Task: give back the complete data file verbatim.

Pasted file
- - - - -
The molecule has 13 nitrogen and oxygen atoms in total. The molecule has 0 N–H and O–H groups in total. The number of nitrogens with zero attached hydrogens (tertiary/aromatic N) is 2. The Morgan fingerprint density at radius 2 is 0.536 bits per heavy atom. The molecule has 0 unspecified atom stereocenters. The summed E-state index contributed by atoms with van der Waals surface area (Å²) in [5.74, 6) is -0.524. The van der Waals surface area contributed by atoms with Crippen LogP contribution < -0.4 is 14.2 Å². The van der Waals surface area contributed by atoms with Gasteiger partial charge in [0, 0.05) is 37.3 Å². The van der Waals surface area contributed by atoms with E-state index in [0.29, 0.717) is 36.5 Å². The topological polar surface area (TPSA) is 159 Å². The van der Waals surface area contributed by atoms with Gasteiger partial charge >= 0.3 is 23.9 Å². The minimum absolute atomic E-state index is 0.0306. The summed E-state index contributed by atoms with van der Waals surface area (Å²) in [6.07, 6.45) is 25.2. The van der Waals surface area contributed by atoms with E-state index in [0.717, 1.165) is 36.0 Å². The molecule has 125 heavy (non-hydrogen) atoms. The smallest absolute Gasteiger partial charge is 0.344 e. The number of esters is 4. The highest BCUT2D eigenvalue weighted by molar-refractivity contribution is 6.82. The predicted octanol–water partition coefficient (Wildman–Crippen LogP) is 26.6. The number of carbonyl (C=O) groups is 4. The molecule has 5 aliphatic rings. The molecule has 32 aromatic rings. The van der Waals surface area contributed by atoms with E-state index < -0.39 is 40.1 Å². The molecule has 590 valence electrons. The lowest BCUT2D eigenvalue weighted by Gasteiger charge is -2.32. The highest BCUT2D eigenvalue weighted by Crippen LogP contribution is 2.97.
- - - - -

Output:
The molecule has 13 nitrogen and oxygen atoms in total. The molecule has 0 N–H and O–H groups in total. The number of nitrogens with zero attached hydrogens (tertiary/aromatic N) is 2. The Morgan fingerprint density at radius 2 is 0.536 bits per heavy atom. The molecule has 0 unspecified atom stereocenters. The summed E-state index contributed by atoms with van der Waals surface area (Å²) in [5.74, 6) is -0.524. The van der Waals surface area contributed by atoms with Crippen LogP contribution < -0.4 is 14.2 Å². The van der Waals surface area contributed by atoms with Gasteiger partial charge in [0, 0.05) is 37.3 Å². The van der Waals surface area contributed by atoms with E-state index in [0.29, 0.717) is 36.5 Å². The topological polar surface area (TPSA) is 159 Å². The van der Waals surface area contributed by atoms with Gasteiger partial charge >= 0.3 is 23.9 Å². The minimum absolute atomic E-state index is 0.0306. The summed E-state index contributed by atoms with van der Waals surface area (Å²) in [6.07, 6.45) is 25.2. The van der Waals surface area contributed by atoms with E-state index in [0.717, 1.165) is 36.0 Å². The molecule has 125 heavy (non-hydrogen) atoms. The smallest absolute Gasteiger partial charge is 0.344 e. The number of esters is 4. The highest BCUT2D eigenvalue weighted by molar-refractivity contribution is 6.82. The predicted octanol–water partition coefficient (Wildman–Crippen LogP) is 26.6. The number of carbonyl (C=O) groups is 4. The molecule has 5 aliphatic rings. The molecule has 32 aromatic rings. The van der Waals surface area contributed by atoms with E-state index < -0.39 is 40.1 Å². The molecule has 590 valence electrons. The lowest BCUT2D eigenvalue weighted by Gasteiger charge is -2.32. The highest BCUT2D eigenvalue weighted by Crippen LogP contribution is 2.97.